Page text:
All other gyokuro is shaded with a black netting – either directly on top of and touching the plants, or draped over a tent-like structure on metal poles that you can walk under: The same structure for HON gyokuro, just without the straw.

The hand-woven straw mats are used in conjunction with the black netting in most cases, where the straw mats are on top of the tent and the nets are underneath so they can be rolled up to expose just the straw mats and allow a little sunlight to reach the leaves. Think of this black netting as sunscreen.

The straw mat method is now so rare in Japan that only a handful of farmers still make them because of the labor intensity, coupled with the fact that farmers are now reaching ages of 80 to 90 years of age – or more!!

If you have ever studied the cultivation of gyokuro and compared it to sencha, you know that the big difference is this shading. But did you know that the farmers watch the leaves every day to check the speed of growth? They will manipulate this speed by uncovering and re-covering the plants. This is why the black nets under the straw mats are so handy – because they can easily roll up underneath the tent structure when need dictates.

For this reason, you can’t say that gyokuro is shaded for exactly a month or that kabusecha is shaded for exactly two weeks. That is a goal post, a generalization. It all depends on how the plants are growing during the season…how much rain, clouds, or if the sun is out to play.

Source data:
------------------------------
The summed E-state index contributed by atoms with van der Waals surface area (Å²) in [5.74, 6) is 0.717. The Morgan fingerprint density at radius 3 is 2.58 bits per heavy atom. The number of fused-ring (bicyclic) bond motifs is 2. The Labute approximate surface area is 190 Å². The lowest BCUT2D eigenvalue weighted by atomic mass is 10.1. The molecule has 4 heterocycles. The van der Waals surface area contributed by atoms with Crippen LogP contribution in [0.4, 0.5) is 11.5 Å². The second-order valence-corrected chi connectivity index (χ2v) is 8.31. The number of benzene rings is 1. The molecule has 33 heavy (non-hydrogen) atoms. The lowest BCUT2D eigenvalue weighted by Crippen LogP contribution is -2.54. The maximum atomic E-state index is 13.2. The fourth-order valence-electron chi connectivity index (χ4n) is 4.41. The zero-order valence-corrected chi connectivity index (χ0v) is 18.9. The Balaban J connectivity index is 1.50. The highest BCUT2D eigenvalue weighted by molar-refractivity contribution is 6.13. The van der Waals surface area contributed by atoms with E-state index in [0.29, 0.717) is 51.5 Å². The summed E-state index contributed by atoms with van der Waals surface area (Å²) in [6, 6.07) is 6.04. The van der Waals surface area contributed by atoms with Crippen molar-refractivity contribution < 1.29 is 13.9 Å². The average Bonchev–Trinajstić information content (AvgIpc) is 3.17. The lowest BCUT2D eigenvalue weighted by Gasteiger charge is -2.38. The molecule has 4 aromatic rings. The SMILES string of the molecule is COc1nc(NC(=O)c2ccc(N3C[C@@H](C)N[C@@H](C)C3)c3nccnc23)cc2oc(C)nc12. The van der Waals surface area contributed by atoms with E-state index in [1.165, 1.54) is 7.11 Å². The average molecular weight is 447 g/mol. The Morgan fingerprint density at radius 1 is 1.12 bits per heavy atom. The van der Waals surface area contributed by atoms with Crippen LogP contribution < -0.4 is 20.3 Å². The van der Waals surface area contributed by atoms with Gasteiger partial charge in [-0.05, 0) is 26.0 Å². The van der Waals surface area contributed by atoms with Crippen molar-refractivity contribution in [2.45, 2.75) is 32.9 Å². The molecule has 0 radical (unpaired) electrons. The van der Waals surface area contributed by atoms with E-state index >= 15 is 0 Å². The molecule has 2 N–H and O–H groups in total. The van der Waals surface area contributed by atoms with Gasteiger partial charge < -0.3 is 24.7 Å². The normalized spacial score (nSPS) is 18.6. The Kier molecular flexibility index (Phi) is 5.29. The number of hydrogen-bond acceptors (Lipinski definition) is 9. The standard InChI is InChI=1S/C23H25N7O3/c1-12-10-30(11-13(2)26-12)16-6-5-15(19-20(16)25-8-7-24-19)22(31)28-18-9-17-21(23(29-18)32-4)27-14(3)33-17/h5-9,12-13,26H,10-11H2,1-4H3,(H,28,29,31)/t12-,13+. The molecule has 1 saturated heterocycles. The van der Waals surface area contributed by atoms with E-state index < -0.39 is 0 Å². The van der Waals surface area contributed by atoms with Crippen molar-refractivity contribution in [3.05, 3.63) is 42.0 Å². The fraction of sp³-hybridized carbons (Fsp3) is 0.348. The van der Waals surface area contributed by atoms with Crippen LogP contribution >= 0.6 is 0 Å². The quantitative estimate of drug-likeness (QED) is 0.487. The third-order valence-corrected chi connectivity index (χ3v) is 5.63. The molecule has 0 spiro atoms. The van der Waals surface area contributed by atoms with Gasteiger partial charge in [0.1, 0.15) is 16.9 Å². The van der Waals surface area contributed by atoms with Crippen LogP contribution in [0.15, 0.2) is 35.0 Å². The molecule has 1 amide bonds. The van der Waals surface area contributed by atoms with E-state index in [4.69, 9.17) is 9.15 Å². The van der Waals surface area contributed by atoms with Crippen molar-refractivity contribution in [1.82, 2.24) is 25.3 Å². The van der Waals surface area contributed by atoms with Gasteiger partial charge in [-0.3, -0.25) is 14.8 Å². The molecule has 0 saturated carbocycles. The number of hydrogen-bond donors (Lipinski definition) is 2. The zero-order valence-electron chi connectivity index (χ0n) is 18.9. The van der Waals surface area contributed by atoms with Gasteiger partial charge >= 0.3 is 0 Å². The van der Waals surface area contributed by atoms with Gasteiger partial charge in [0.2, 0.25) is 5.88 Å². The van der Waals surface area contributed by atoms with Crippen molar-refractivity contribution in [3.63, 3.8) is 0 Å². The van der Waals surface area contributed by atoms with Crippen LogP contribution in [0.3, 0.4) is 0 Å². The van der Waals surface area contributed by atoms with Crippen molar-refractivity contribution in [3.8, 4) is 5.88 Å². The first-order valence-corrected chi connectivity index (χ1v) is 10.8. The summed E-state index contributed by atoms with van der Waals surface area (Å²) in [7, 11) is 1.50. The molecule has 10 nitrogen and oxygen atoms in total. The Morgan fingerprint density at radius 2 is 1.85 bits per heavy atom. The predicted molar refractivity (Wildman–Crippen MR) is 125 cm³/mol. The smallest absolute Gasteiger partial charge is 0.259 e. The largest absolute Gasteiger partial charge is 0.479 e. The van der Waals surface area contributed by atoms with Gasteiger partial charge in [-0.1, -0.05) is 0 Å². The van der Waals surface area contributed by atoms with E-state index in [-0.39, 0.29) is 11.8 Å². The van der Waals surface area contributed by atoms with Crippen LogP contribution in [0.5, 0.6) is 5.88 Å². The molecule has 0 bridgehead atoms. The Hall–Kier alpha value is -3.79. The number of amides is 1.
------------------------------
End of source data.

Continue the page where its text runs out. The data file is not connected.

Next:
Gyokuro is not meant to be served like a Big Gulp from Seven Eleven! Think small. You will want to honor this tea. Pour in a fancy wine glass or a special teacup and enjoy! 

Because gyokuro is a delicacy, you don’t want to miss eating the leaves after brewing it. Just dress them with citrusy soy sauce (ponzu), yogurt, or your favorite salad dressing.

Method 1:

  1. In a coffee filter, put 6g of your best tea (I suggest Chiki Tea’s Tengoku Hon Gyokuro) 
  2. Add 200g ice cubes, or enough to completely fill the filter without falling out
  3. Leave it to melt at room temperature
  4. Makes a small but exquisite cup
  5. Eat the leaves!

Method 2:

  1. In a jug or medium sized teapot, ADD 12-15g of your best gyokuro
  2. Fill the jug with 400g of ice cubes
  3. Leave it to melt at room temperature
  4. Swirl the container to mix
  5. Strain the entire brew into a tall glass or little by little into two wine glasses.
  6. Eat the leaves!

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